RAH and LAHRight Atrial Hypertrophy Left Atrial Hypertrophy
Short PR Interval • WPW (Wolff ParkinsonWhite) Syndrome • Accessory pathway (Bundle of Kent) allows early activation of the ventricle (delta wave and short PR interval)
QRS Complexes• Nonpathological Q waves are often present in leads I, III, aVL, V5, and V6• The R wave in lead V6 is smaller than the R wave in V5• The depth of the S wave, generally, should not exceed 30 mm• Pathological Q wave > 2mm deep and > 1mm wide or > 25% amplitude of the subsequent R wave
RVH Changes• A tall positive (R) wave – instead of the rS complex normally seen in lead V1 – an R wave exceeding the S wave in lead V1 – in adults the normal R wave in lead V1 is generally smaller than the S wave in that lead• Right axis deviation (RAD)• Right ventricular "strain" T wave inversions
Left Ventricular Hypertrophy• Sokolow & Lyon Criteria (Am Heart J, 1949;37:161) – S in V1+ R in V5 or V6 > 35 mm• An R wave of 11 to 13 mm (1.1 to 1.3 mV) or more in lead aVL is another sign of LVH• Others: Cornell criteria (Circulation, 1987;3: 56572) – SV3 + R avl > 28 mm in men – SV3 + R avl > 20 mm in women
ST Segment• Normal ST Segment is flat (isoelectric) – Same level with subsequent PR segment• Elevation or depression of ST segment by 1 mm or more, measured at J point IS ABNORMAL• “J” (Junction) point is the point between QRS and ST segment
Variable Shapes Of ST Segment Elevations in AMIGoldberger AL. Goldberger: Clinical Electrocardiography: A Simplified Approach. 7thed: Mosby Elsevier; 2006.
T wave• The normal T wave is asymmetrical, the first half having a more gradual slope than the second half• The T wave should generally be at least 1/8 but less than 2/3 of the amplitude of the corresponding R wave• T wave amplitude rarely exceeds 10 mm• Abnormal T waves are symmetrical, tall, peaked, biphasic or inverted.
T wave• As a rule, the T wave follows the direction of the main QRS deflection. Thus when the main QRS deflection is positive (upright), the T wave is normally positive.• Other rules – The normal T wave is always negative in lead aVr but positive in lead II. – Leftsided chest leads such as V4 to V6 normally always show a positive T wave.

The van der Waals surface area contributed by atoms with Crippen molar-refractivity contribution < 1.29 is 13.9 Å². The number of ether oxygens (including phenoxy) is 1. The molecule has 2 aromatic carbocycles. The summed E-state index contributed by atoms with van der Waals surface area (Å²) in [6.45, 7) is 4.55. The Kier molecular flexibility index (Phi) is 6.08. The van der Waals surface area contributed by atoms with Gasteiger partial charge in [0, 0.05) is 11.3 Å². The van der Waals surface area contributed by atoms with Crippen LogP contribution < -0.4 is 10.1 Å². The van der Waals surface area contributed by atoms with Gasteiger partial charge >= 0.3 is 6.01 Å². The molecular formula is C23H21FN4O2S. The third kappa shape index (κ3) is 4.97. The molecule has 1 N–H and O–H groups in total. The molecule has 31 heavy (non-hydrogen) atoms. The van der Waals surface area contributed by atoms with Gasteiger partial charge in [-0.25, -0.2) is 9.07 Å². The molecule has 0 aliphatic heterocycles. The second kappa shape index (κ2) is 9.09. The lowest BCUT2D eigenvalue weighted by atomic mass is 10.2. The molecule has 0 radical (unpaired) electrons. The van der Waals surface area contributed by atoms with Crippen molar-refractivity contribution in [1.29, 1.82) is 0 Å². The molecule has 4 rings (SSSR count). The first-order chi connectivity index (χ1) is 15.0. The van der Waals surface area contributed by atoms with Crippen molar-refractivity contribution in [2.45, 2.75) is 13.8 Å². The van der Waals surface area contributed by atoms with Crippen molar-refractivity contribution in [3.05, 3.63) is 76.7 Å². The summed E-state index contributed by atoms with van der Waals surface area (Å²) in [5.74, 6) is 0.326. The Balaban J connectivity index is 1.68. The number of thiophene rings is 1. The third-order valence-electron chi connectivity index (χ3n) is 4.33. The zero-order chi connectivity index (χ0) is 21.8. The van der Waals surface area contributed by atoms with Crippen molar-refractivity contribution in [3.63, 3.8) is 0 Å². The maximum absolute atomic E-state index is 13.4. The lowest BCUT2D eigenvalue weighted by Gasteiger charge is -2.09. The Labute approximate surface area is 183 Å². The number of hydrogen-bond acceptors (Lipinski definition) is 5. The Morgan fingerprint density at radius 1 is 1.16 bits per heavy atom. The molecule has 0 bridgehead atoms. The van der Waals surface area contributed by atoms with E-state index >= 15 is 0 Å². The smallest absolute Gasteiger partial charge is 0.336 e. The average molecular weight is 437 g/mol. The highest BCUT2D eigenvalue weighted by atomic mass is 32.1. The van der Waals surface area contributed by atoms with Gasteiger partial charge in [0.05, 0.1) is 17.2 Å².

QT interval• QT interval decreases when heart rate increases• A general guide to the upper limit of QT interval. For HR = 70 bpm, QT<0.40 sec. – For every 10 bpm increase above 70 subtract 0.02 sec. – For every 10 bpm decrease below 70 add 0.02 sec• As a general guide the QT interval should be 0.35 0.45 s, and should not be more than half of the interval between adjacent R waves (RR interval).
QT Interval• The QT interval increases slightly with age and tends to be longer in women than in men.• Bazetts correction is used to calculate the QT interval corrected for heart rate (QTc): QTc = QT/ Sq root [RR in seconds]
U wave• Normal U waves are small, round, symmetrical and positive in lead II, with amplitude < 2 mm (amplitude is usually < 1/3 T wave amplitude in same lead)• U wave direction is the same as T wave direction in that lead• More prominent at slow heart rates and usually best seen in the right precordial leads.• Origin of the U wave is thought to be related to afterdepolarizations which interrupt or follow repolarization
Calculation of Heart Rate• Method 1: Count the number of large (0.2- second) time boxes between two successive R waves, and divide the constant 300 by this number OR divide the constant 1500 by the number of small (0.04-second) time boxes between two successive R waves.• Method 2: Count the number of cardiac cycles that occur every 6 seconds, and multiply this number by 10.
Cardiac Arrest & Peri-arrest Rhythms• Cardiac Arrest • Peri arrest rhythms – Shockable – Tachyrrhythmias • VF, Pulseless VT – Bradyarrhythmias – Non Shockable Drugs to control • Asystole, PEA rate Drugs to revert the rhythms
When The Arrhythmias Is UnstableFour main signs1. Signs of low cardiac output – systolic hypotension < 90 mmHg, altered mental status2. Excessive rates: <40/min or >150/min3. Chest pain4. Heart failure• If unstable, electrical therapy: cardioversion for tachyarrhythmias, pacing for bradyarrhythmias